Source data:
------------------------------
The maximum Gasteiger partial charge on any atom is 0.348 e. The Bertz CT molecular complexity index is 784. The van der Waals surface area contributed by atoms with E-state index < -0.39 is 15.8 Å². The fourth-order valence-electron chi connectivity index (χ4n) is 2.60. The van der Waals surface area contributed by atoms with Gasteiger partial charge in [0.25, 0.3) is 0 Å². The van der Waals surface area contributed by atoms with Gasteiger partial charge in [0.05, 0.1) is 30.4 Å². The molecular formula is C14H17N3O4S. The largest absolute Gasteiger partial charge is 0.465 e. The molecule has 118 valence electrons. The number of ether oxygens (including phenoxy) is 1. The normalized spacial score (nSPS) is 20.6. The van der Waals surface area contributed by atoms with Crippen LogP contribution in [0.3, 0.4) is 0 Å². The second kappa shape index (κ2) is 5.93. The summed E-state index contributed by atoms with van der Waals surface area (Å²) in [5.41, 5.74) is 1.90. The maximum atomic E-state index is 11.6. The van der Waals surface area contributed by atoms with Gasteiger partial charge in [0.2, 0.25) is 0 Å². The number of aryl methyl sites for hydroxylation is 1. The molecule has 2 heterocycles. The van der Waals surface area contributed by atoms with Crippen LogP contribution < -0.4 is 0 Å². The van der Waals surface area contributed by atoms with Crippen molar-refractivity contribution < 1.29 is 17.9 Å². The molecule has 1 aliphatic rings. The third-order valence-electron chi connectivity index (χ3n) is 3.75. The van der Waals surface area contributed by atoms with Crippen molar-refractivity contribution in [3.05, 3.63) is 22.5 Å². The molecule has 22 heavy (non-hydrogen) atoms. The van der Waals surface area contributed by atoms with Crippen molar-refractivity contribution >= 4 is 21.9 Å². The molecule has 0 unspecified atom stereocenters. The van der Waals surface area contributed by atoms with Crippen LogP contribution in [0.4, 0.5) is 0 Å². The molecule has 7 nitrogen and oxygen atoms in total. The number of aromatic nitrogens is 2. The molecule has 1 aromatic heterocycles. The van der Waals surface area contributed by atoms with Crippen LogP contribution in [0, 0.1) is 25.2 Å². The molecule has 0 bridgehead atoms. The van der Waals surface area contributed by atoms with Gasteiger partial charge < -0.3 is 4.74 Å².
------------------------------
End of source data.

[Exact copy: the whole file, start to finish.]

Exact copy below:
The maximum Gasteiger partial charge on any atom is 0.348 e. The Bertz CT molecular complexity index is 784. The van der Waals surface area contributed by atoms with E-state index < -0.39 is 15.8 Å². The fourth-order valence-electron chi connectivity index (χ4n) is 2.60. The van der Waals surface area contributed by atoms with Gasteiger partial charge in [0.25, 0.3) is 0 Å². The van der Waals surface area contributed by atoms with Gasteiger partial charge in [0.05, 0.1) is 30.4 Å². The molecular formula is C14H17N3O4S. The largest absolute Gasteiger partial charge is 0.465 e. The molecule has 118 valence electrons. The number of ether oxygens (including phenoxy) is 1. The normalized spacial score (nSPS) is 20.6. The van der Waals surface area contributed by atoms with Crippen LogP contribution in [0.3, 0.4) is 0 Å². The second kappa shape index (κ2) is 5.93. The summed E-state index contributed by atoms with van der Waals surface area (Å²) in [5.41, 5.74) is 1.90. The maximum atomic E-state index is 11.6. The van der Waals surface area contributed by atoms with Gasteiger partial charge in [0.2, 0.25) is 0 Å². The number of aryl methyl sites for hydroxylation is 1. The molecule has 2 heterocycles. The van der Waals surface area contributed by atoms with Crippen LogP contribution < -0.4 is 0 Å². The van der Waals surface area contributed by atoms with Crippen molar-refractivity contribution < 1.29 is 17.9 Å². The molecule has 1 aliphatic rings. The third-order valence-electron chi connectivity index (χ3n) is 3.75. The van der Waals surface area contributed by atoms with Crippen molar-refractivity contribution in [3.05, 3.63) is 22.5 Å². The molecule has 22 heavy (non-hydrogen) atoms. The van der Waals surface area contributed by atoms with Crippen molar-refractivity contribution >= 4 is 21.9 Å². The molecule has 0 unspecified atom stereocenters. The van der Waals surface area contributed by atoms with Crippen LogP contribution in [0.4, 0.5) is 0 Å². The molecule has 7 nitrogen and oxygen atoms in total. The number of aromatic nitrogens is 2. The molecule has 1 aromatic heterocycles. The van der Waals surface area contributed by atoms with Crippen LogP contribution in [0, 0.1) is 25.2 Å². The molecule has 0 bridgehead atoms. The van der Waals surface area contributed by atoms with Gasteiger partial charge < -0.3 is 4.74 Å².